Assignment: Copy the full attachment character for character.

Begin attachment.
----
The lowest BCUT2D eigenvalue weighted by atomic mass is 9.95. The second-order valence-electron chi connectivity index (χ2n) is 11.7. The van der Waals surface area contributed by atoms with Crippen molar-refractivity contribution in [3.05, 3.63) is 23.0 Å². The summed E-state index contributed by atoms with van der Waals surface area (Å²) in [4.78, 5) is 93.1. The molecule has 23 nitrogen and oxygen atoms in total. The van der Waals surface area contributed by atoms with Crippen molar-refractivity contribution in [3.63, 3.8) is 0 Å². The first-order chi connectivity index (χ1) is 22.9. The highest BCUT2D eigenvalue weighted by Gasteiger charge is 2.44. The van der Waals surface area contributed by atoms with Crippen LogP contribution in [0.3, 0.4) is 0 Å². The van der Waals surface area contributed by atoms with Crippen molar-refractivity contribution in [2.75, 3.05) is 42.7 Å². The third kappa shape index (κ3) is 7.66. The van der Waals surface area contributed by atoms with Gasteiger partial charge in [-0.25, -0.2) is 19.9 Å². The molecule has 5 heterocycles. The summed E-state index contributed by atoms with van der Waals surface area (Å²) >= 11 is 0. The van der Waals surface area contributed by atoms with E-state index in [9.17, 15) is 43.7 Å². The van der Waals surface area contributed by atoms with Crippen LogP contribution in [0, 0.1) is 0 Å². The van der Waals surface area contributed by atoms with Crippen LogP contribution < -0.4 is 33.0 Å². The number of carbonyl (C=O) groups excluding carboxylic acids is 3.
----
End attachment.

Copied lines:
The lowest BCUT2D eigenvalue weighted by atomic mass is 9.95. The second-order valence-electron chi connectivity index (χ2n) is 11.7. The van der Waals surface area contributed by atoms with Crippen molar-refractivity contribution in [3.05, 3.63) is 23.0 Å². The summed E-state index contributed by atoms with van der Waals surface area (Å²) in [4.78, 5) is 93.1. The molecule has 23 nitrogen and oxygen atoms in total. The van der Waals surface area contributed by atoms with Crippen molar-refractivity contribution in [3.63, 3.8) is 0 Å². The first-order chi connectivity index (χ1) is 22.9. The highest BCUT2D eigenvalue weighted by Gasteiger charge is 2.44. The van der Waals surface area contributed by atoms with Crippen LogP contribution in [0.3, 0.4) is 0 Å². The van der Waals surface area contributed by atoms with Crippen molar-refractivity contribution in [2.75, 3.05) is 42.7 Å². The third kappa shape index (κ3) is 7.66. The van der Waals surface area contributed by atoms with Gasteiger partial charge in [-0.25, -0.2) is 19.9 Å². The molecule has 5 heterocycles. The summed E-state index contributed by atoms with van der Waals surface area (Å²) >= 11 is 0. The van der Waals surface area contributed by atoms with E-state index in [9.17, 15) is 43.7 Å². The van der Waals surface area contributed by atoms with Crippen LogP contribution in [0, 0.1) is 0 Å². The van der Waals surface area contributed by atoms with Crippen LogP contribution < -0.4 is 33.0 Å². The number of carbonyl (C=O) groups excluding carboxylic acids is 3.